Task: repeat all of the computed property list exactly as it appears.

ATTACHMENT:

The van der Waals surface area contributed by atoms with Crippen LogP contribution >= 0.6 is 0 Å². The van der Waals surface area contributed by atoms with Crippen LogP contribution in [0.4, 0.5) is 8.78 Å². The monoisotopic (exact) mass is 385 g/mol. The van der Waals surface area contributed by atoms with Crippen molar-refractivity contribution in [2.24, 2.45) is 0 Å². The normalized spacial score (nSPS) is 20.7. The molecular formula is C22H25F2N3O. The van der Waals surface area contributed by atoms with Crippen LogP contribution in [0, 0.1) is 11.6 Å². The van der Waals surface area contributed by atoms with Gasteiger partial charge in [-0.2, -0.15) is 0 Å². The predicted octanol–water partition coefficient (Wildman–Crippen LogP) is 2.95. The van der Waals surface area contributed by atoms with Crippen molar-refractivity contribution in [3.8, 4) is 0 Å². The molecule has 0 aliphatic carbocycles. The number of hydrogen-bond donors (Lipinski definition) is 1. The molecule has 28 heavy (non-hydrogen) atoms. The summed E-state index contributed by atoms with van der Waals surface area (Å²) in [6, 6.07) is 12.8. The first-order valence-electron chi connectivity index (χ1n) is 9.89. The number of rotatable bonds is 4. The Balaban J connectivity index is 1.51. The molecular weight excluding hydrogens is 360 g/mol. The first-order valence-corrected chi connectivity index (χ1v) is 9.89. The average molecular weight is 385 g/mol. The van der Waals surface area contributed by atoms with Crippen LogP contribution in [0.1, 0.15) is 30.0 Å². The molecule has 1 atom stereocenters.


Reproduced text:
The van der Waals surface area contributed by atoms with Crippen LogP contribution >= 0.6 is 0 Å². The van der Waals surface area contributed by atoms with Crippen LogP contribution in [0.4, 0.5) is 8.78 Å². The monoisotopic (exact) mass is 385 g/mol. The van der Waals surface area contributed by atoms with Crippen molar-refractivity contribution in [2.24, 2.45) is 0 Å². The normalized spacial score (nSPS) is 20.7. The molecular formula is C22H25F2N3O. The van der Waals surface area contributed by atoms with Crippen LogP contribution in [0, 0.1) is 11.6 Å². The van der Waals surface area contributed by atoms with Gasteiger partial charge in [-0.2, -0.15) is 0 Å². The predicted octanol–water partition coefficient (Wildman–Crippen LogP) is 2.95. The van der Waals surface area contributed by atoms with Crippen molar-refractivity contribution in [3.8, 4) is 0 Å². The molecule has 0 aliphatic carbocycles. The number of hydrogen-bond donors (Lipinski definition) is 1. The molecule has 28 heavy (non-hydrogen) atoms. The summed E-state index contributed by atoms with van der Waals surface area (Å²) in [6, 6.07) is 12.8. The first-order valence-electron chi connectivity index (χ1n) is 9.89. The number of rotatable bonds is 4. The Balaban J connectivity index is 1.51. The molecular weight excluding hydrogens is 360 g/mol. The first-order valence-corrected chi connectivity index (χ1v) is 9.89. The average molecular weight is 385 g/mol. The van der Waals surface area contributed by atoms with Crippen LogP contribution in [0.1, 0.15) is 30.0 Å². The molecule has 1 atom stereocenters.